The Climate Crisis is Turning the World’s Subways into Flood Zones


frightened passengers stuck in flooded subway cars in Zhengzhou, China. That cascading down stairs to the London Underground. A woman walking in muddy, waist-deep waters To get to the New York City subway platform.

Metro systems around the world are struggling to adapt to the extreme weather conditions brought on by climate change. Many are overwhelmed by designs based on the prospects of another era, and investment in upgrades decrease in passenger numbers brought by the pandemic.

“It’s scary,” said Sarah Kaufman, deputy director of New York University’s Rudin Center for Transportation. “The challenge is how can we prepare for the next storm, which should be 100 years away,” he said, “but it could be tomorrow?”

Public transport plays a critical role in reducing car travel in major cities, thereby curbing emissions from cars that contribute to global warming. If commuters fear the sights of flooded stations and start avoiding subways for private vehicles, transportation experts say this could have significant impacts on urban air pollution and greenhouse gas emissions.

Some networks, like London or New York, were designed and built over a century ago. While a few, like Tokyo’s, have managed to strengthen flood defenses, the crisis in China this week shows that even some of the world’s newest systems (Zhengzhou’s system is not even a decade old) may be overwhelmed.

Robert Puentes, executive director of the Eno Transportation Center, a nonprofit think tank focused on improving transportation policy, said retrofitting subways against flooding was “an enormous undertaking”. But when you compare that to the cost of doing nothing, it starts to make a lot more sense.” “The cost of doing nothing is much more expensive.”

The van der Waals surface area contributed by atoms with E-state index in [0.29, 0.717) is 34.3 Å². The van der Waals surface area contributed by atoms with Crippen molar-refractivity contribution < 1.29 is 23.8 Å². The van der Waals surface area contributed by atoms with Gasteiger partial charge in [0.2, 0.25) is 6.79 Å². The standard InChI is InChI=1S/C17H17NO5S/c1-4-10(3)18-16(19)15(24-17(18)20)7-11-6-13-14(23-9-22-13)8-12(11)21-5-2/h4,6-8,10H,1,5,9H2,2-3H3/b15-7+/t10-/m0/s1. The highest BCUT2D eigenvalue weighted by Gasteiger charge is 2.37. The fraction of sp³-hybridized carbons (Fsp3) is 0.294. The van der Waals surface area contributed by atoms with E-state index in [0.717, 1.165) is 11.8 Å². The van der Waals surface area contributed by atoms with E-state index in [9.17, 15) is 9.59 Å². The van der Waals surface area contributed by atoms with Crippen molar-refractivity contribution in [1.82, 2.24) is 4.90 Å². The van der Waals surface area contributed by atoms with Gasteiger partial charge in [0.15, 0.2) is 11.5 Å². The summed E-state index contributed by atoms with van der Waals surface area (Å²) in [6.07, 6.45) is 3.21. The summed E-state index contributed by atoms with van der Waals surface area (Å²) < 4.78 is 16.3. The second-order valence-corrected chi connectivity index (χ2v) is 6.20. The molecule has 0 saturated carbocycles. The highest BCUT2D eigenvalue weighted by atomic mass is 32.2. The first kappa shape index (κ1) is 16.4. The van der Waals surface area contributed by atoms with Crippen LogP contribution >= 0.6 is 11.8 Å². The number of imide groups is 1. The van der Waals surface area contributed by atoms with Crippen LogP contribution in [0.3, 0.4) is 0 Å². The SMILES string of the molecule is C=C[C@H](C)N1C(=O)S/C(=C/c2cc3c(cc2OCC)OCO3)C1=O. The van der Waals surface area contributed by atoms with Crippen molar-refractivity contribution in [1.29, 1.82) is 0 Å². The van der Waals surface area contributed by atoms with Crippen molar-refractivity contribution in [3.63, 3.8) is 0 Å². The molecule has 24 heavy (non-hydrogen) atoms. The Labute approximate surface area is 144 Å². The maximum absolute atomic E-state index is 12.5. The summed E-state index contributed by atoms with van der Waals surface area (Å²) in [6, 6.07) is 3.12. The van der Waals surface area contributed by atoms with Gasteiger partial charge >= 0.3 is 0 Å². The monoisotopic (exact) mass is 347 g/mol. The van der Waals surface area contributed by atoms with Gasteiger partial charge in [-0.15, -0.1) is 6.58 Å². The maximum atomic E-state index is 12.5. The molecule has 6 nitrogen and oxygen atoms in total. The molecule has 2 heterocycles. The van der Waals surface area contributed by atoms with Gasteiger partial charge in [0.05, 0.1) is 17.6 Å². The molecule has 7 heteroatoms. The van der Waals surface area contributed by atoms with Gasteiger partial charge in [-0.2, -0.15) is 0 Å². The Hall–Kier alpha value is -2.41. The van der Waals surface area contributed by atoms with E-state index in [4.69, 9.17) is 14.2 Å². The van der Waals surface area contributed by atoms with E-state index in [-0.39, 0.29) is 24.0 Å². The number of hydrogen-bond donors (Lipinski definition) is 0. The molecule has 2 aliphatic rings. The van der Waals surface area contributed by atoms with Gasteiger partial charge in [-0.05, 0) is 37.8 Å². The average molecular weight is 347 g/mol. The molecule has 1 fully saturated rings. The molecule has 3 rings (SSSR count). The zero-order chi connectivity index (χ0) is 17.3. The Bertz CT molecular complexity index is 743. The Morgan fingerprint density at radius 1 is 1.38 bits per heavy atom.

Adie Tomer, Senior Fellow at the Brookings Institution Metropolitan Policy Program, said subways and rail systems are helping to combat the spread and reduce the amount of energy people use. “Metros and fixed rail are part of our climate solution,” he said.

The recent flood is another example of the type of extreme weather that is consistent with the changing climate around the world.

Just days before the Chinese subway nightmare, 160 people died in floods in Germany. Massive heat waves brought misery to Scandinavia, Siberia, and the Pacific Northwest in the United States. Wildfires in the West of the Americas and Canada sent smoke all over the continent last week and triggered health warnings in cities like Toronto, Philadelphia and New York, giving the sun an eerie reddish hue.